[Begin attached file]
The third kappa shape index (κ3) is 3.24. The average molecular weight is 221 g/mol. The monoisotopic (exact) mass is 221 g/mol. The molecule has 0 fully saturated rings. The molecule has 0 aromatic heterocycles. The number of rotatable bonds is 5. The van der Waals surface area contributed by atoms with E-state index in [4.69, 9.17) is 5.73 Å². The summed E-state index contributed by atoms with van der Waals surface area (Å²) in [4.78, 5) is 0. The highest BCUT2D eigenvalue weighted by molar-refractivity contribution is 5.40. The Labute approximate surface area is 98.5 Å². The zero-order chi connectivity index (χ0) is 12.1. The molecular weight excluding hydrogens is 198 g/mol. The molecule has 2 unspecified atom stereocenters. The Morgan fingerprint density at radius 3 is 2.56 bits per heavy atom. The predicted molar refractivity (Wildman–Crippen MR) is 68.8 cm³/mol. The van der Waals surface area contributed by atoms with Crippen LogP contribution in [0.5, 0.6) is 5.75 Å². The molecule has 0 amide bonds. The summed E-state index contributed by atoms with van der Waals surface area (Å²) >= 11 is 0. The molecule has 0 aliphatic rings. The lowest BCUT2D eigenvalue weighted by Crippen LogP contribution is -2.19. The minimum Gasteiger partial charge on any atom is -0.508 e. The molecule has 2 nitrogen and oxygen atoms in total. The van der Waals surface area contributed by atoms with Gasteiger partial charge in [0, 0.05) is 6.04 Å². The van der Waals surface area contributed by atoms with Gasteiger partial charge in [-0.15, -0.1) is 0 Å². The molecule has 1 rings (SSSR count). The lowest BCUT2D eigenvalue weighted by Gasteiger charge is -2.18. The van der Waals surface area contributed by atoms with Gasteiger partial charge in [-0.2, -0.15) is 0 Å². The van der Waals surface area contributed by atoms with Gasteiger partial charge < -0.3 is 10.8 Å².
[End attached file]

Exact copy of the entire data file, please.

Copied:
The third kappa shape index (κ3) is 3.24. The average molecular weight is 221 g/mol. The monoisotopic (exact) mass is 221 g/mol. The molecule has 0 fully saturated rings. The molecule has 0 aromatic heterocycles. The number of rotatable bonds is 5. The van der Waals surface area contributed by atoms with E-state index in [4.69, 9.17) is 5.73 Å². The summed E-state index contributed by atoms with van der Waals surface area (Å²) in [4.78, 5) is 0. The highest BCUT2D eigenvalue weighted by molar-refractivity contribution is 5.40. The Labute approximate surface area is 98.5 Å². The zero-order chi connectivity index (χ0) is 12.1. The molecular weight excluding hydrogens is 198 g/mol. The molecule has 2 unspecified atom stereocenters. The Morgan fingerprint density at radius 3 is 2.56 bits per heavy atom. The predicted molar refractivity (Wildman–Crippen MR) is 68.8 cm³/mol. The van der Waals surface area contributed by atoms with Crippen LogP contribution in [0.5, 0.6) is 5.75 Å². The molecule has 0 amide bonds. The summed E-state index contributed by atoms with van der Waals surface area (Å²) >= 11 is 0. The molecule has 0 aliphatic rings. The lowest BCUT2D eigenvalue weighted by Crippen LogP contribution is -2.19. The minimum Gasteiger partial charge on any atom is -0.508 e. The molecule has 2 nitrogen and oxygen atoms in total. The van der Waals surface area contributed by atoms with Gasteiger partial charge in [0, 0.05) is 6.04 Å². The van der Waals surface area contributed by atoms with Gasteiger partial charge in [-0.15, -0.1) is 0 Å². The molecule has 1 rings (SSSR count). The lowest BCUT2D eigenvalue weighted by Gasteiger charge is -2.18. The van der Waals surface area contributed by atoms with Gasteiger partial charge in [-0.2, -0.15) is 0 Å². The van der Waals surface area contributed by atoms with Gasteiger partial charge < -0.3 is 10.8 Å².